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Where will travel go in the future?

07/24/2020| 9:58:35 PM| 中文

It is expected that China will rise to the largest passenger market earlier than previously predicted.

All of our lives have been affected by the pandemic. From restrictions on travel, postponement of large events like the Olympics, the need to home-school to the way we shop and maintain relationships, the disruption is unprecedented.

In an instant, our reliance on digital technologies became more necessary than ever. Businesses had to push technological infrastructure to its limits, adopting new workflows to prevent disruption as soaring numbers of employees began working remotely across the globe. Digital transformation has accelerated at an exponential rate and companies like Slack, Microsoft and Zoom have seen stock values grow as demand for remote working tools has surged.

Conversely the travel and OOH industries have suffered during the first phase of the pandemic. The clearest evidence of this is in the stark images of empty airports and notably quieter roads. 96% of countries have now implemented some form of restriction on mobility in a bid to contain the outbreak, grounding almost all of us in one way or another.

‘Staycations’ and 'Bubble Travel’

Sensitivities around cost, coupled with health concerns and lack of opportunity for long-distance travel, mean that staycations and short-haul trips are likely to be the first green shoots of recovery for the travel and tourism industry. A recent survey of American ‘dollar flight club’ members revealed that over 56% plan on staying in the US over the summer - the return of the great American road-trip.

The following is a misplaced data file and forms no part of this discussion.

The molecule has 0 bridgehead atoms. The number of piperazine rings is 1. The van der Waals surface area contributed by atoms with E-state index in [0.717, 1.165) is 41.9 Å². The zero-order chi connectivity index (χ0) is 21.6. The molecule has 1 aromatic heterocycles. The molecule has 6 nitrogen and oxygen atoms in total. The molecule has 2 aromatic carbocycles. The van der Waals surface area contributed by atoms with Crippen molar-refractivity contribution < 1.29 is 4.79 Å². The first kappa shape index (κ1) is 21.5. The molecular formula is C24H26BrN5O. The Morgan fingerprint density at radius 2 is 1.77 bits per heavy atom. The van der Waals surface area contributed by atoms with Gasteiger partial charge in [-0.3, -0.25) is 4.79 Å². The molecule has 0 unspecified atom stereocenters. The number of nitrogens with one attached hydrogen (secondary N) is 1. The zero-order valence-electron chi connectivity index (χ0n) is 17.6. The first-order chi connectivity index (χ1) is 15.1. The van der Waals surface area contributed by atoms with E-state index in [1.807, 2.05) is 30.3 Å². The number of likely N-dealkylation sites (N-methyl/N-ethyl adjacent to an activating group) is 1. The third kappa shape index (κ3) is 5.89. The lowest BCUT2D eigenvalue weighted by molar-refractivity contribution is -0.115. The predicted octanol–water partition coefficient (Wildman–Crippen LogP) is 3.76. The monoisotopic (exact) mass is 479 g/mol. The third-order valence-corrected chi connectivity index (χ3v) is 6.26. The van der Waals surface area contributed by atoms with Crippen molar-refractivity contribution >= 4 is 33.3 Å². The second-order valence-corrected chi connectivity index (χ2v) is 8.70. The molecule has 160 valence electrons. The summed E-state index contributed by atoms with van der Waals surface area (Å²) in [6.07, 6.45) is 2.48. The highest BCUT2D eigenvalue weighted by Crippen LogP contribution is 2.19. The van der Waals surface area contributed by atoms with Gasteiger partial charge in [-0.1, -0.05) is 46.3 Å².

Short haul travel is likely to benefit too. Travel bubbles, corridors and airbridges are all things that are coming into force, or being discussed at a legislative level, to allow people to travel freely between two or more countries in a phased re-introduction of international tourism. Agreements such as the trans-Tasman bubble between New Zealand and Australia, and Vietnam and Thailand’s travel corridor, are early signs of what is to come.

Touchless retail and the future of mobility

Health is now a key concern for travelers. Transport authorities and retailers are moving rapidly to implement new touchless technologies that allow safer engagement with consumers as restrictions are lifted. The push towards automation, contactless, click and collect, facial recognition and self-service technology brings with it a new “social distancing-friendly” end to end experience.

The growing importance of China and the free independent travelers (FIT)

China, having just broken the 50% recovery mark for domestic air travel, is poised to lead the stabilization of international travel along with other Asian markets.

The power of the Chinese traveler on the international stage cannot be underestimated both in terms of passenger numbers but also spending power. Currently the second largest passenger market, China is expected to overtake the US by 2031. However, with recent events, and the speedy Chinese domestic recovery, it is expected that this rise to top spot will come earlier than previously predicted.

The speed of recovery in Chinese travel coupled with these new segments requires smarter communication strategies to effectively engage with these influential consumers outside mainland China.

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TAGS: travel bubble | touchless technology | OOH | extreme travel
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